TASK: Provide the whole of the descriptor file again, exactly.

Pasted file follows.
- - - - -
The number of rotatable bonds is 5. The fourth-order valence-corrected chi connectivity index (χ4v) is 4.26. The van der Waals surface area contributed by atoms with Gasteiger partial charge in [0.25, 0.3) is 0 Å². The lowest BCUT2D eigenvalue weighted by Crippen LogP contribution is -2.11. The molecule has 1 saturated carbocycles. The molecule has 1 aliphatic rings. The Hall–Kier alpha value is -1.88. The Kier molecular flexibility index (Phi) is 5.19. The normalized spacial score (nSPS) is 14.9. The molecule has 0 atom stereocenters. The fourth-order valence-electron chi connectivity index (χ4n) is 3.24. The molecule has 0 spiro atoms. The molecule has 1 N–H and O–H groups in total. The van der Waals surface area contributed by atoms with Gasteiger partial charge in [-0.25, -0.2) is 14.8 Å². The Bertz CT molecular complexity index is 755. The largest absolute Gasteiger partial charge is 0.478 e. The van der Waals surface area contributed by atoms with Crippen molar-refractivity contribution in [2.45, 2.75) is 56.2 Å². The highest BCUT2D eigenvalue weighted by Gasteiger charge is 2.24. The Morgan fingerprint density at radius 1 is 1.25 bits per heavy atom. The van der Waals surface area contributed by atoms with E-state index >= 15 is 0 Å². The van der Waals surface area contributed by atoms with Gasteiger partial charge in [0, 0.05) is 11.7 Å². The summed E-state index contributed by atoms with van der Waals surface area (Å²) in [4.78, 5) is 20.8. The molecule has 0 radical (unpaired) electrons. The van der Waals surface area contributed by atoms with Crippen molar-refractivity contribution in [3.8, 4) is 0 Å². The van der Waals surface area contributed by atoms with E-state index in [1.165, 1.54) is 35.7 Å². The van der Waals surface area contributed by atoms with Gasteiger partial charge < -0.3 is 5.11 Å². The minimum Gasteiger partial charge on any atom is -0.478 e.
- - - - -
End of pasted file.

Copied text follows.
The number of rotatable bonds is 5. The fourth-order valence-corrected chi connectivity index (χ4v) is 4.26. The van der Waals surface area contributed by atoms with Gasteiger partial charge in [0.25, 0.3) is 0 Å². The lowest BCUT2D eigenvalue weighted by Crippen LogP contribution is -2.11. The molecule has 1 saturated carbocycles. The molecule has 1 aliphatic rings. The Hall–Kier alpha value is -1.88. The Kier molecular flexibility index (Phi) is 5.19. The normalized spacial score (nSPS) is 14.9. The molecule has 0 atom stereocenters. The fourth-order valence-electron chi connectivity index (χ4n) is 3.24. The molecule has 0 spiro atoms. The molecule has 1 N–H and O–H groups in total. The van der Waals surface area contributed by atoms with Gasteiger partial charge in [-0.25, -0.2) is 14.8 Å². The Bertz CT molecular complexity index is 755. The largest absolute Gasteiger partial charge is 0.478 e. The van der Waals surface area contributed by atoms with Crippen molar-refractivity contribution in [2.45, 2.75) is 56.2 Å². The highest BCUT2D eigenvalue weighted by Gasteiger charge is 2.24. The Morgan fingerprint density at radius 1 is 1.25 bits per heavy atom. The van der Waals surface area contributed by atoms with E-state index >= 15 is 0 Å². The van der Waals surface area contributed by atoms with Gasteiger partial charge in [0, 0.05) is 11.7 Å². The summed E-state index contributed by atoms with van der Waals surface area (Å²) in [4.78, 5) is 20.8. The molecule has 0 radical (unpaired) electrons. The van der Waals surface area contributed by atoms with Crippen molar-refractivity contribution in [3.8, 4) is 0 Å². The van der Waals surface area contributed by atoms with E-state index in [1.165, 1.54) is 35.7 Å². The van der Waals surface area contributed by atoms with Gasteiger partial charge < -0.3 is 5.11 Å². The minimum Gasteiger partial charge on any atom is -0.478 e.